Not only that, but ignore lists will fill up really fast too. Members with cheap bikes will fill up their ignore list with members who have expensive bikes....and members with expensive bikes will fill up their ignore list with members who have cheap bikes.

Last edited by wolfchild; 11-21-20 at 11:16 AM.
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Old 11-21-20, 01:02 PM
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Originally Posted by jacquisplace View Post
I am trying to buy from a direct supply store because I don't want to pay extra at a brick and mortar store
If saving a few dollars is more important than getting actual guidance from a human being with firsthand experience in the very bicycles you're choosing between and who will stand behind the sale, you'll deserve no sympathy when your Internet bike disappoints.
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Old 11-21-20, 01:46 PM
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Originally Posted by Rolla View Post
If saving a few dollars is more important than getting actual guidance from a human being with firsthand experience in the very bicycles you're choosing between and who will stand behind the sale, you'll deserve no sympathy when your Internet bike disappoints.
Kind of harsh ... but true.
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Old 11-21-20, 08:43 PM
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Originally Posted by jacquisplace View Post
I will likely only ride an hour or two at a time and it's generally for a work out so I'm wondering if the investment into a nicer bike is worth it. I am also trying to motivate my 13 year old to fitness and plan on getting him a bike also.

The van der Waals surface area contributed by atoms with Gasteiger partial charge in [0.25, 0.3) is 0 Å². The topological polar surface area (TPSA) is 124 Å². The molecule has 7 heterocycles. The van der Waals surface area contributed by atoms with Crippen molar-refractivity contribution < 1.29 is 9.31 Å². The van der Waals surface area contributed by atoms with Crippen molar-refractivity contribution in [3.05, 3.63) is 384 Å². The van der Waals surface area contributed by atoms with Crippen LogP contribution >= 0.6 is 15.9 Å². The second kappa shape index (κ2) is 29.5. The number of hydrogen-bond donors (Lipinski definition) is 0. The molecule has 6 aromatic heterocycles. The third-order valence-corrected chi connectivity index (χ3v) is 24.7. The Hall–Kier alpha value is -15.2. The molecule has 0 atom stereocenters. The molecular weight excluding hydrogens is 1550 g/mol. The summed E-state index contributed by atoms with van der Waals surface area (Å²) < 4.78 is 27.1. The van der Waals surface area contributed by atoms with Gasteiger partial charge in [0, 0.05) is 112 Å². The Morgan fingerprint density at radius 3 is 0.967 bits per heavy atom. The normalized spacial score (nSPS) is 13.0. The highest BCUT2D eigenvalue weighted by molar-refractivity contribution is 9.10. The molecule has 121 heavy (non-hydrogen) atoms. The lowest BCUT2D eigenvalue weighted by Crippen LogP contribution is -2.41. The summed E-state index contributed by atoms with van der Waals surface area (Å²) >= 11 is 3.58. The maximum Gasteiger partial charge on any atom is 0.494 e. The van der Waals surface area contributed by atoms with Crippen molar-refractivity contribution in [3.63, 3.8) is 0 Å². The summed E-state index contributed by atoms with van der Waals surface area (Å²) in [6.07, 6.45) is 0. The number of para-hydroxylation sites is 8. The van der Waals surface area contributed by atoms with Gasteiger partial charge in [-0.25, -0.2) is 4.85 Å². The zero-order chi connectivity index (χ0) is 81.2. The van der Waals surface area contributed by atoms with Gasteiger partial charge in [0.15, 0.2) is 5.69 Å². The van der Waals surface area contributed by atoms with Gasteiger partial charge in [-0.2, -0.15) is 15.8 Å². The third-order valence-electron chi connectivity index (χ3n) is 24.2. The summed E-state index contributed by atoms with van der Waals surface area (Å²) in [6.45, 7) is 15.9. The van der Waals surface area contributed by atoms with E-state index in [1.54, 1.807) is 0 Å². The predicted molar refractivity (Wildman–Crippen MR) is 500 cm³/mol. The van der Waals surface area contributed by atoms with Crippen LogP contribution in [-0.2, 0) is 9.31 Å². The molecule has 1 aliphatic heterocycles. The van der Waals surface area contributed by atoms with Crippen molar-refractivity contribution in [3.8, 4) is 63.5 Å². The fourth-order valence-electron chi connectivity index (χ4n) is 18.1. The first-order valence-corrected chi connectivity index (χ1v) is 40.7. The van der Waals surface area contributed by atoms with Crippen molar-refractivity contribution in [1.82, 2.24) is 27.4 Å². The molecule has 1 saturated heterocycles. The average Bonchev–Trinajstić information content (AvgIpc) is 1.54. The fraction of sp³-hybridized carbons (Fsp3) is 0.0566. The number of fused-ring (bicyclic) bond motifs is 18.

If your route allows you to ride as fast as possible with very few traffic stops, then an expensive, lightweight bike will provide the same workout value as heavy bike and you'll be faster - as long as you try to maintain the highest speed you can.

The workout value of heavy bikes is only realized if you ride in busy city streets with very frequent stops, accelerations, and use of the brake.
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Old 11-21-20, 09:33 PM
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Folks, you couldn't make this stuff up.
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Old 11-21-20, 11:29 PM
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Originally Posted by jacquisplace View Post
Hi, I'm wondering what the advantages are to buying a more expensive bike. I was looking at a carbon bikes in the 2-3k range that is ~20 lbs. One of my motivations is the limitation I had with trying to transport my heavy Walmart bike on a bike rack. I've since found a bike rack that is lower to the ground but am still thinking a lighter bike (20lbs) may be a nicer ride.

What is the cause for such a jump in cost in bikes from a Walmart aluminum bike to a carbon bike? I am trying to buy from a direct supply store because I don't want to pay extra at a brick and mortar store, but the costs are still higher.

Is the ride that significantly better with a nice carbon bike vs a cheaper aluminum bike? Is the primary difference the weight so one slows you down and is heavier to lift? Any ideas on if the heavier/cheaper bike to lift might actually be a better workout because it takes more effort to move it?

I will likely only ride an hour or two at a time and it's generally for a work out so I'm wondering if the investment into a nicer bike is worth it. I am also trying to motivate my 13 year old to fitness and plan on getting him a bike also.